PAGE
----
Video telehealth is key to making mental health services more accessible in regional WA, says psychiatrist Dr Oleh Kay.
Until recently, mental health service provision in rural and remote Australia has long suffered from chronic staff shortages, inadequate access, long wait times and limited Medicare funding. The pandemic, alongside a growing mental health crisis, has only heightened the challenges facing patients and practitioners alike.
The figures speak for themselves. The most recent statistics from the Australian Institute for Health and Welfare reveal that the number of psychiatrists, psychologists and mental health nurses per capita is rapidly declining in regional and remote areas.
There are 3.5 psychiatrists per 100,000 people in remote regions compared to 13 in major cities. This, matched with vastly higher rates of suicide and self-harm in areas outside major urban centres, has created a growing crisis.
Challenges of distance
The obstacles facing people in rural and remote areas trying to access adequate mental health support begins at the first step – accessing a psychiatrist or psychologist in close proximity. And even when there is a practising mental health practitioner, waitlists can be long.
If patients take that first step to reach out for help but are told the services are either unavailable or a wait time counted in months, there is a risk they’ll give up, further exacerbating an already crisis-level situation.
Mental health practitioners in these areas also face issues like burnout and high levels of stress as a result of high demand and limited resources.
Using video telehealth
COVID-19 lockdowns forced many healthcare practitioners to change the way they operated, and this was no different for the mental health sector. My team and I at PsychPlace had to climb a steep learning curve during the first lockdown in March 2020, and during the subsequent snap lockdowns, which forced us to implement a telehealth strategy. Prior to which, our experience with telehealth technologies was zilch, largely due to a lack of Medicare or Department of Veterans’ Affairs rebates.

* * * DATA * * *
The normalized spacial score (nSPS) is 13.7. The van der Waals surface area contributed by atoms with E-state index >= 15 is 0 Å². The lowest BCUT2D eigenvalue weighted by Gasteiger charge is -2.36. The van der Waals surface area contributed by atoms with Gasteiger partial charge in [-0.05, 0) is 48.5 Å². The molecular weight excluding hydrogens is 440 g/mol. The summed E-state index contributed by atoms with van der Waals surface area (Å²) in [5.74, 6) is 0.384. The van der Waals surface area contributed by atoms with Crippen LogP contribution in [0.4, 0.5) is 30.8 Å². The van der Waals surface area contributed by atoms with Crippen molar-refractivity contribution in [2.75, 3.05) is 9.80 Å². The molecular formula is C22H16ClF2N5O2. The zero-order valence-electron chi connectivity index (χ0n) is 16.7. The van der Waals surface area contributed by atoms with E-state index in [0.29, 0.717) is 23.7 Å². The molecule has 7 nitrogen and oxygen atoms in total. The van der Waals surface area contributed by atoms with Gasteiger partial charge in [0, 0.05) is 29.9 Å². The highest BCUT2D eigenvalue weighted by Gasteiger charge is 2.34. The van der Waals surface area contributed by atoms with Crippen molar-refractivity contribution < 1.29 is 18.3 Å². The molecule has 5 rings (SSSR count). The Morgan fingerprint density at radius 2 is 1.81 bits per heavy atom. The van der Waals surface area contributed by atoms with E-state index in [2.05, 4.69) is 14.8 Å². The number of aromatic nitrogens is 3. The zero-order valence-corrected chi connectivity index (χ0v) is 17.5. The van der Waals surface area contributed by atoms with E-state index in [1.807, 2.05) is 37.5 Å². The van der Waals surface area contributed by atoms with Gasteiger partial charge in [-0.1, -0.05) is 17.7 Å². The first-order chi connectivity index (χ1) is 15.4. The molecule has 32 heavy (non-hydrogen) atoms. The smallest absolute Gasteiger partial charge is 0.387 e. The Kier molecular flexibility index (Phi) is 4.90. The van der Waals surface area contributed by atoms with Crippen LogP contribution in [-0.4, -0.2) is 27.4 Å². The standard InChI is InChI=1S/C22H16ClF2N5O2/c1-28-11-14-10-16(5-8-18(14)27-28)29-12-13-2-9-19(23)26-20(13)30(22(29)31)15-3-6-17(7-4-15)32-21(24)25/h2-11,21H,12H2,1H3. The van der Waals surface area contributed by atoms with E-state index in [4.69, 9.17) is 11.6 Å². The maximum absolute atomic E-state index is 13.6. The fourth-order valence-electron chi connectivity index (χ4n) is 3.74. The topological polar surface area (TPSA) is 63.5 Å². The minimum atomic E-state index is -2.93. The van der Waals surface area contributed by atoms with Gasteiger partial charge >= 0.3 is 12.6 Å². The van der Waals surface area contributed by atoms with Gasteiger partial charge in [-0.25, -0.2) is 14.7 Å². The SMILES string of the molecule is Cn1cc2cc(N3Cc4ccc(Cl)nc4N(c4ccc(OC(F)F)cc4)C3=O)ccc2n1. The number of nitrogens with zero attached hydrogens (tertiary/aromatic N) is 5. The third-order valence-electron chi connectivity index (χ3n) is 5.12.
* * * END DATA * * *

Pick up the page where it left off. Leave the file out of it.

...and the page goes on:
Video telehealth enabled us to continue seeing patients. Not only that, it enabled the practice to extend its reach to communities in rural and regional WA, helping us provide more support to those who need it.
Prior to the pandemic, patients had to travel from places such as Exmouth and the South West, driving or flying kilometres for appointments. Some had to fly a 1,800km round trip.
The introduction of rebates for psychiatric and psychology telehealth services has been a game changer for patients and practitioners alike.
The video element of our telehealth service is crucial for our practice and our patients. It enables visual engagement between practitioner and patients, creating a closer connection, all without the need to travel.
Telehealth has enabled mental health practitioners to not only maintain the health and safety of our patients during the pandemic but also more easily reach new patients – those who can so easily slip through the system can now more easily access mental health support online via telehealth.
As the government continues to build its post-pandemic healthcare strategy, mental health services and telehealth funding should be a priority. The Federal Government’s pledge to fund a $2.3 billion mental health package, combined with the extension of telehealth until December 2021, is a move that has been welcomed by mental health practitioners and advocates.
However, rebates for mental health appointments via telehealth need to be affordable and we’re still unclear how this is going to look after December. In fact, this is essential if we want a mental health system that is accessible for anyone and everyone that requires care.
Telehealth can be a critical lifeline for those struggling with mental health conditions in regional and remote areas, as well as those who are unable to travel due to health issues.
In areas in which there are a limited number of practitioners, telehealth offers greater flexibility for patients, allowing them to avoid long journeys to the nearest psychiatrist or psychologist and overcome many of the obstacles preventing them from accessing care.
However, telehealth should go hand in hand with building local mental health capacities and services, as both play a pivotal role in creating more equitable access for more Australians.
ED: Dr Oleh Kay is a consultant psychiatrist at PsychPlace. Silvia Pfeiffer, CEO and co-founder of video telehealth platform Coviu, provided input.
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